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2019 has been a watershed year across the globe, with unprecedented uncertainty and unforeseen developments in every market, region and country. In the absence of normalcy and predictability in news headlines, some might assume that the only reliable forecast is to expect the unexpected. However, there are clear trends emerging in global business which indicate the direction of prosperity and progress in the years to come.


  • Carbon footprint: a primary concern for consumers and citizens

Communities worldwide are demanding environmental accountability from enterprises and institutions, and the momentum of such movements is set to reshape the political discourse in Western countries. The implication for global consumer markets is that consumers will make decisions based on the carbon footprint of a product’s supply chain and consider this factor as important as brand recognition and value for money. Over the course of just one year, widespread aversion to single use plastics have led the biggest retail brands to phase out plastic straws and packaging to the fullest extent possible, while governments have announced plans to eventually ban single use plastics altogether. Meanwhile, the market for alternative meat products has seen explosive growth in both Asia and the West, with plant based meat substitutes from new startups found on supermarket shelves across the world. The China market for plant based food products is estimated to grow to USD11.9 billion by 2023. This Green Economy that has emerged over the past 2 years is expected to continue to shake up markets in 2020.


  • Quality over Quantity; Purpose-Driven Profitability

2019 marked a turning point for the paradigm of growth over all other considerations. For the first time, a widespread consensus was reached regarding corporate impact on climate change and income inequality. The effects that corporations have on societies around them, are no longer overlooked, whether by consumers, politicians or the companies themselves. Rather than carrying out Public Relations overtures, corporations now see social responsibility as an essential aspect of governance, with sustainable business practices serving the mutual interests of employees, consumers and companies over the long term. This fundamental shift, from serving shareholders to serving stakeholders, was announced by the US Business Roundtable, comprised of the CEO’s of the largest companies in the US. Similar shifts are to be expected from major conglomerates in Europe and Asia, marking the beginning of a commercial context where sustainability is a driving factor for business operations across supply chains and markets. According to the Financial Times, enterprises, institutions and governments will have to establish standards and reporting organizations to realize the goal of purpose driven profitability. The shift in terms of corporate and business culture, however, has already begun.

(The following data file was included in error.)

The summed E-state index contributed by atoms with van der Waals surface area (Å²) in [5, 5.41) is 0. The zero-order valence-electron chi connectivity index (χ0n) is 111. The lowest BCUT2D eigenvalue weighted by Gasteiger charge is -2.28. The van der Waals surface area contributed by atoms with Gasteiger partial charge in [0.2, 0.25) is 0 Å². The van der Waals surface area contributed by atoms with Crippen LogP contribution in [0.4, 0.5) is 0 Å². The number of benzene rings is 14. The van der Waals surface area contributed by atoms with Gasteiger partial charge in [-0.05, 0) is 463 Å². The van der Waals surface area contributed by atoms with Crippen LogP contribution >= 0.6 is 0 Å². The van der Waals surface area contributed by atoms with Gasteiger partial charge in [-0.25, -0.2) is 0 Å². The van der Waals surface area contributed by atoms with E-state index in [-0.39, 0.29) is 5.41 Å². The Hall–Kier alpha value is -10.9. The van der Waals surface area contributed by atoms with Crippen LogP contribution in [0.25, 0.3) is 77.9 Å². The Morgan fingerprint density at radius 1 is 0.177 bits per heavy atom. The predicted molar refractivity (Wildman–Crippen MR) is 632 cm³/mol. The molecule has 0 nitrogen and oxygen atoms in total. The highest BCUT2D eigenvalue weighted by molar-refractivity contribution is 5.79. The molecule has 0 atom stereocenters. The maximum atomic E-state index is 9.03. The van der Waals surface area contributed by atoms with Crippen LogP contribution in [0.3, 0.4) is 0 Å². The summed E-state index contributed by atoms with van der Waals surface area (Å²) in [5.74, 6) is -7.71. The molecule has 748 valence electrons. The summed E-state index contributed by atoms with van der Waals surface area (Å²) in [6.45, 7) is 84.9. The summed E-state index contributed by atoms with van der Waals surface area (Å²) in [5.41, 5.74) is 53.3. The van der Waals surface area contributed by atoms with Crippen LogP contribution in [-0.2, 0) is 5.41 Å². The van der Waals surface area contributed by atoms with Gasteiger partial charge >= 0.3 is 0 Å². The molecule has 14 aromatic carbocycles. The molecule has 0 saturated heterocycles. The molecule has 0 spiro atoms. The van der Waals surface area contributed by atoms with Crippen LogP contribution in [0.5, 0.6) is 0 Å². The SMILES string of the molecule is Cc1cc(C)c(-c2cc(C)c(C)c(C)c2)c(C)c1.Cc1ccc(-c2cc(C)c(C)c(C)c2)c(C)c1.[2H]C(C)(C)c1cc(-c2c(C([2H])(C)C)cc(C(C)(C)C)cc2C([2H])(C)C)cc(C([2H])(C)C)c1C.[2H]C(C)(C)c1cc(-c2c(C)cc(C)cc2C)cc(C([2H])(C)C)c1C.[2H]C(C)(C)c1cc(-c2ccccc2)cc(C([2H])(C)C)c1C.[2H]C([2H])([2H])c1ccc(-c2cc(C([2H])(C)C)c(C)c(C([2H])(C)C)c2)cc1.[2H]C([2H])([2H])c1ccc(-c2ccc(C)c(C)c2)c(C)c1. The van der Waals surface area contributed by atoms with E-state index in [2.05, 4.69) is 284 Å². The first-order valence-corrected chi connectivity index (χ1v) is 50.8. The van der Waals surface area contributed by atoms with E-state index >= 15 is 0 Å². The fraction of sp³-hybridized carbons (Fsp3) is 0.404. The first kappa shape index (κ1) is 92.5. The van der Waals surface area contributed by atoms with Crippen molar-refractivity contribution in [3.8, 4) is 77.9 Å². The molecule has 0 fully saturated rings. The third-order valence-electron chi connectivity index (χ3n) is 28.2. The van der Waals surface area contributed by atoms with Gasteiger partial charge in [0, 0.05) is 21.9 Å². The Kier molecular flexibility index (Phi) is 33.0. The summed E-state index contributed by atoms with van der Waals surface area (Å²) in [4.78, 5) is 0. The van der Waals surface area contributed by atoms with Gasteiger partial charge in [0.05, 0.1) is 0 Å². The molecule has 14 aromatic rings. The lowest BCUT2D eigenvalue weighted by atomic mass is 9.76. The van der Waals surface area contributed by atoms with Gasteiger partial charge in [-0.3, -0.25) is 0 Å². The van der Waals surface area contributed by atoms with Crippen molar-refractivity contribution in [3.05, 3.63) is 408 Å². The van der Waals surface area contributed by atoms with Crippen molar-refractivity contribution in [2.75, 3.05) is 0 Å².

• 5G and Biometric Branding

Far beyond a selling point for the latest phone models, 5G is set to overhaul consumer data analytics, expanding the scope of data collection beyond apps and social media accounts into physical space and real world behavior through the use of 5G connected devices and biometric recognition technology. While the technology has been associated with governments deploying facial recognition systems in public spaces, biometrics are also at the forefront of companies engaging with consumers. Airlines are beginning to trial the use of biometric recognition for boarding passengers, while marketing and consumer-brand relationships are expanding into new dimensions with facial recognition in retail spaces, face-mimicking advertisements and eye tracking hardware. This unprecedented level of gauging consumer engagement goes beyond screens into physical space, with a new level of insight into consumers and new marketing platforms. Regardless of the enterprise, market research will be a completely different process over the next decade.


  • The Asian Century

The Financial Times predicts that 2020 will be the year that Asia resumes its historical position as the center of the world economy, as Asian economies produce more than the rest of the world combined. This is due in large part to the development of the economies of China and India, while Indonesia and Vietnam are also set to outperform many European economies. Along with Japan and South Korea, the combined economic output of ascendant Asia will create a new global financial center of gravity. Although Asia’s biggest economies still lag the US and European Union in Purchasing Power Parity, 2020 marks the beginning of the global realignment.

Asia’s imminent re-emergence means that global business trends will manifest most vibrantly through Asian economies and markets, with Asian enterprises and institutions likely to chart the world’s economic development and direction through sustainable industry, values-driven governance and innovative technologies of the future.